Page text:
Editorial to the HUAmS Section

From Classroom to the Public Sphere: New Methodologies and Approaches in American Studies

The texts before you were, in their shorter version, originally presented at the inaugural symposium of the Croatian Association for American Studies (Hrvatsko udruženje za američke studije), established in 2010 with the aim of bringing together researchers and academics in Croatian institutions of higher education that teach, research and are working towards their degrees in different fields comprising American Studies. The first and hopefully not the last symposium showcased a considerable number of Croatian Americanists, while hosting also a few guests from abroad, among them one of the keynote speakers, Professor Douglas Ambrose of Hamilton College, USA. The other plenary address was delivered by Professor Stipe Grgas of the University of Zagreb whose work has been a mainstay of American Studies in Croatia and beyond.

While Ambrose, as a historian of the early America and the antebellum society, revisits the importance of religion for the fateful conflict between the North and the South, especially as it is presented by some more recent views, Grgas delves deep into the very core of the disciplinary rationale finding there an interesting, even if unselfconscious, occlusion and evasion pertaining to the role of capitalism and the capitalist economy in the installment and development of American Studies. Thus both scholars, each tackling a different aspect of America, show how older approaches are continuously reinvigorated by the influx of new ideas and new interdisciplinary interventions. This gives the feel of a discipline constantly on the move and in the mood of reshaping itself. In this section, the reshaping is done by means of two major socio-cultural phenomena of long duration, religion and capitalism.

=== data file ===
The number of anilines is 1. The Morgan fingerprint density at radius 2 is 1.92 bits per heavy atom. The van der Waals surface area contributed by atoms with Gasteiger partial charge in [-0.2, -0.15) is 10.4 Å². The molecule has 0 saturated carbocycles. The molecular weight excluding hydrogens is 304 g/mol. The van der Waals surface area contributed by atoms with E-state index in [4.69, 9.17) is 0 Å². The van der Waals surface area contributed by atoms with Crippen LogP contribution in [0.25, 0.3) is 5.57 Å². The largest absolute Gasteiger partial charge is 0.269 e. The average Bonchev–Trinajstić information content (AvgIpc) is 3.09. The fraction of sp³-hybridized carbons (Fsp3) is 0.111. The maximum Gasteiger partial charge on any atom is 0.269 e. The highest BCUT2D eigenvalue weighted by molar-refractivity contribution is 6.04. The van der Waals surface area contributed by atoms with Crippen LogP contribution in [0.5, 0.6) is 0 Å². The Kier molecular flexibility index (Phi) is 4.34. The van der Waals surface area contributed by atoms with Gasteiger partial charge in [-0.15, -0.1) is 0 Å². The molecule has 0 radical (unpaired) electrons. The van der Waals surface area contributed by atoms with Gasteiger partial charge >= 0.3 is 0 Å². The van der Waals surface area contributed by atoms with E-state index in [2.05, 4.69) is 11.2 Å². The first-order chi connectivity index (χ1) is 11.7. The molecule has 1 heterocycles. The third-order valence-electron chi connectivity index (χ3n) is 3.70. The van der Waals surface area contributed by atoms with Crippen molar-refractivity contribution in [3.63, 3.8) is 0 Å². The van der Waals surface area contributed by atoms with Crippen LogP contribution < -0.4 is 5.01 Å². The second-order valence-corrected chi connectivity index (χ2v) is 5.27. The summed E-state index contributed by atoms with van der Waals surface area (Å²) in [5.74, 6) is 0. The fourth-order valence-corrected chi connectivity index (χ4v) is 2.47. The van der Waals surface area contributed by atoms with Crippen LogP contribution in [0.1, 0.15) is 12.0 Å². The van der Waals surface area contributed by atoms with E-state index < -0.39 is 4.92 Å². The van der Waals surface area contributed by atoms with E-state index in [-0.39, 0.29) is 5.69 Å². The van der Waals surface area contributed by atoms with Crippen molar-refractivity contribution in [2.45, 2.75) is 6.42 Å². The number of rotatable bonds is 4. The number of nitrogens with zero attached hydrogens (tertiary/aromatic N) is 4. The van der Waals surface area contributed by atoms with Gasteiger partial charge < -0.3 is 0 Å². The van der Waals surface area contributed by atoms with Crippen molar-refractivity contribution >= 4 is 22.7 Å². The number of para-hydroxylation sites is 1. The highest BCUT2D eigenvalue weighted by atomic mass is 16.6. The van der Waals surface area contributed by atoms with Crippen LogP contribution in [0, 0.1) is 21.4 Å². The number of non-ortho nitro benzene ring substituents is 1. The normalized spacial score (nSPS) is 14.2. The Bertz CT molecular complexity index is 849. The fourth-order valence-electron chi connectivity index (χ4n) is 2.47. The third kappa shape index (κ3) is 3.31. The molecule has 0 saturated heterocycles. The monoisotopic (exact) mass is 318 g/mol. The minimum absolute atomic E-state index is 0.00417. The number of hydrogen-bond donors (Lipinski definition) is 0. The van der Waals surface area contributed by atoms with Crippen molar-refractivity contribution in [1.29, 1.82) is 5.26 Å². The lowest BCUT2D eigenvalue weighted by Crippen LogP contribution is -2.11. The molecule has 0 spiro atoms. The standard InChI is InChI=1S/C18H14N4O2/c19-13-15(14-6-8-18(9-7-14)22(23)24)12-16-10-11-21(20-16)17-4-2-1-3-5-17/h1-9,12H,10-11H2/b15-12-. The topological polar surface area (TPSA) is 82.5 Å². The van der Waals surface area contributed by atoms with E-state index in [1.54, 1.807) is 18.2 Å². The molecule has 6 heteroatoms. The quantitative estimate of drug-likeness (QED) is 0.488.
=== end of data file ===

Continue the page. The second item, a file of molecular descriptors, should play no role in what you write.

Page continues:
In his interesting analysis of the HBO television series The Wire, Sven Cvek explores its pedagogical and methodological relevance for American Studies. Paradigmatic of the post-network television phenomenon, The Wire depicts American post-industrial social effects—the growing social inequality and insecurity, urban decay, the criminalization of poverty, and the decline of the welfare state. The author argues that by unraveling the interrelation of social forces and the political and economic infrastructures of neoliberal capitalism, the series provides not just a "diagnostic" but also a "heuristic" framework reminiscent of literature of social reform. The series' didactic potential, according to Cvek, is equally discernible from its trans-national perspective, fostered by a shared experience of social ramifications of the globalization of capital, and the proliferation of digital technologies and their uncommercial surrogates in non-U.S. contexts.

We hope that you will enjoy the following presentations of some aspects of the historical and contemporary America and their theoretical consideration.

Jelena Šesnić and Sanja Runtić